Mychal Kendricks is not your father's inside linebacker.
At 6'0 and 240 pounds, he's both the shortest and lightest linebacker on the Philadelphia Eagles' 90-man roster. And yet, in defensive coordinator Bill Davis' defense, Kendricks is asked to work the middle of the field, drop into coverage, rush the passer and, oh yeah, defend the run.
Apparently, the Eagles are happy with the way he's been doing his job, because they just made Kendricks one of the richest linebackers on the 90-man roster. On Monday, Kendricks and the Eagles agreed to terms on a four year, $29 million contract.
On it's surface, the move is something of a surprise. After all, the "big people eat little people" mantra would seem to exclude Kendricks. Unless, of course, you ask his coach.
"You know, in this day and age, I think the prototype, he's getting close to it," Davis said Tuesday. "I don't think there's really a need with all the passing and really the spread‑out offenses out there, you need speed and athleticism in there.
"The old days, especially in a 3‑4, we used to find the big Levon Kirklands that could go butt heads with a guard and you don't need that quite as much anymore. At least, in our style we don't need that."
Of course, Kendricks' strength is not as a run-stuffing bruiser. What he lacks in stature he makes up for in athleticism; the kind that allows him to go sideline to sideline and rush the passer.
In 42 games over his first three seasons, Kendricks has 200 solo tackles, nine sacks, three forced fumbles and three interceptions. He is one of only 12 players in league history to put up these numbers in his first three seasons. Some notable names on that list include Patrick Willis, Brian Urlacher and Seth Joyner.
Going in to his fourth season, Kendricks hasn't let the new contract stop him from aiming high:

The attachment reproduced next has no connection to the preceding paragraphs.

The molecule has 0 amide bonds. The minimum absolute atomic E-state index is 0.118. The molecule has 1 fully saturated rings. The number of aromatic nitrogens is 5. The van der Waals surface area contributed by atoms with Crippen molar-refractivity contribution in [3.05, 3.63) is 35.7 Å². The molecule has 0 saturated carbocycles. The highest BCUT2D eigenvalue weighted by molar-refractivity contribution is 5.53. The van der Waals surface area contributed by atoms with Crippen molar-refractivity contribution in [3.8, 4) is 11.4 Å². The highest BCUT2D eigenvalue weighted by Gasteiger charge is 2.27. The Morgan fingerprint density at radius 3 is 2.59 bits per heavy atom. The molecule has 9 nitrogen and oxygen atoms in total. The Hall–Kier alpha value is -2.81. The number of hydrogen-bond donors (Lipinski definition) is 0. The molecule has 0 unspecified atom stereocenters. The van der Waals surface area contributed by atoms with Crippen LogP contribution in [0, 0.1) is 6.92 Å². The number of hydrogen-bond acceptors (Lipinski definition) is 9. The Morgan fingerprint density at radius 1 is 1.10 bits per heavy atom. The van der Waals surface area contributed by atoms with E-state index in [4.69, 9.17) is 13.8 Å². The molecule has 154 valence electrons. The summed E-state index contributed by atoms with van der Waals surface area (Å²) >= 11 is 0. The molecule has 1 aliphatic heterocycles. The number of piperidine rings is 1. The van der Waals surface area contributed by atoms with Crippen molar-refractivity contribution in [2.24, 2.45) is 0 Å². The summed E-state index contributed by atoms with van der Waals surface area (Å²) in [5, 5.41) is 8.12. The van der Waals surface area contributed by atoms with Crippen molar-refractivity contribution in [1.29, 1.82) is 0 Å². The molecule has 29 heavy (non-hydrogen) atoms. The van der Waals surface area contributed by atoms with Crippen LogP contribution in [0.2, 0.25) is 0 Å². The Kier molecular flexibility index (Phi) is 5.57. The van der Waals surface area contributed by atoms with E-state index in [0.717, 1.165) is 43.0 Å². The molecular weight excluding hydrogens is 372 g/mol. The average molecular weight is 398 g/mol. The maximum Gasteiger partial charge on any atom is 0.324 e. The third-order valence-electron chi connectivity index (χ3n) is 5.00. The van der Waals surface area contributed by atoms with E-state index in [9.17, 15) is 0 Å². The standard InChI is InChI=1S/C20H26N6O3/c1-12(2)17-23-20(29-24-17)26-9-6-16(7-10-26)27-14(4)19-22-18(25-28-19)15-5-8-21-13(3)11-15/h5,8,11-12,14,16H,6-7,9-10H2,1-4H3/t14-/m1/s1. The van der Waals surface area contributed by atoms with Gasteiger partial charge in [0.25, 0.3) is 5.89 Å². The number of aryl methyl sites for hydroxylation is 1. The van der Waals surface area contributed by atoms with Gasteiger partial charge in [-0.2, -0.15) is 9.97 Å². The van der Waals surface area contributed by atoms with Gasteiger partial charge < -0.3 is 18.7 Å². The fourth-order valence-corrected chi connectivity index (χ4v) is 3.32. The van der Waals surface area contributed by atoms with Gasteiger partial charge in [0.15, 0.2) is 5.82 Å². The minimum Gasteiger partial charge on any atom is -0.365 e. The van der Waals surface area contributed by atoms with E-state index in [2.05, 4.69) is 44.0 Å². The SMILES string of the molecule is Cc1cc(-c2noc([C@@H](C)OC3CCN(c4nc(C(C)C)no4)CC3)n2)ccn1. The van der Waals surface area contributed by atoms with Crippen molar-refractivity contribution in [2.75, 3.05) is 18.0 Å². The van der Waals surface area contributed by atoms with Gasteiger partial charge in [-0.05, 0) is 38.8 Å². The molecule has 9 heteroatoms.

Mychal Kendricks on his goals: "You can quote me on this: My goal is to be the best inside pass rushing linebacker in the league."— Jeff McLane (@Jeff_McLane) August 25, 2015
Originally a second round pick in the 2012 NFL Draft, Kendricks started his career as a weakside linebacker in Andy Reid's 4-3 defense. When Kelly came to town he was moved inside and paired with DeMeco Ryans. From there, Kendricks flashed Pro Bowl skills, highlighted during the Eagles' win-and-in Week 17 game against the Cowboys in 2013. He led the team with eight total tackles in that game, and also had an interception and a forced fumble.
The move makes plenty of sense for Kendricks as well as the Eagles, who will play him alongside Kiko Alonso and DeMeco Ryans to form an impressive combination of inside linebackers. And while it is a good football move, it does come as something of a surprise. The Eagles traded for Alonso and re-signed Ryans in the offseason, leading to speculation that Kendricks would be on the way out. The flames of that theory were further stoked when the Eagles drafted Texas inside linebacker Jordan Hicks in the third round of this year's draft.
But on Tuesday Kendricks said the team approached him two weeks ago about a new contract, and Kelly told Kendricks the team wanted to keep him around. Now, Kendricks now has the most certain future of any linebacker on the team.
As for Kendricks himself, the deal isn't quite on par with fellow 2012 draftees Bobby Wagner or Lavonte David, but Kendricks wanted to stay because of the way the Eagles are building their program. From CSN Philly's Reuben Frank:
"I truly believe in what we’re doing here. I feel like I’m a part of something special and I feel like we’re doing things that no other entity in the league is doing. There’s no other team doing the things that we’re doing, and I’m happy to be a part of it, and I really believe in this team. I just feel like we’re on a path to greatness. I feel it."
Kendricks may not be the bulkiest linebacker to ever wear any Eagles uniform. But in this era of Eagles football, not only does it not matter, it's actually something of a positive. And now that he has a new contract and a concrete spot on the roster, Kendricks can focus on making his big goal come true.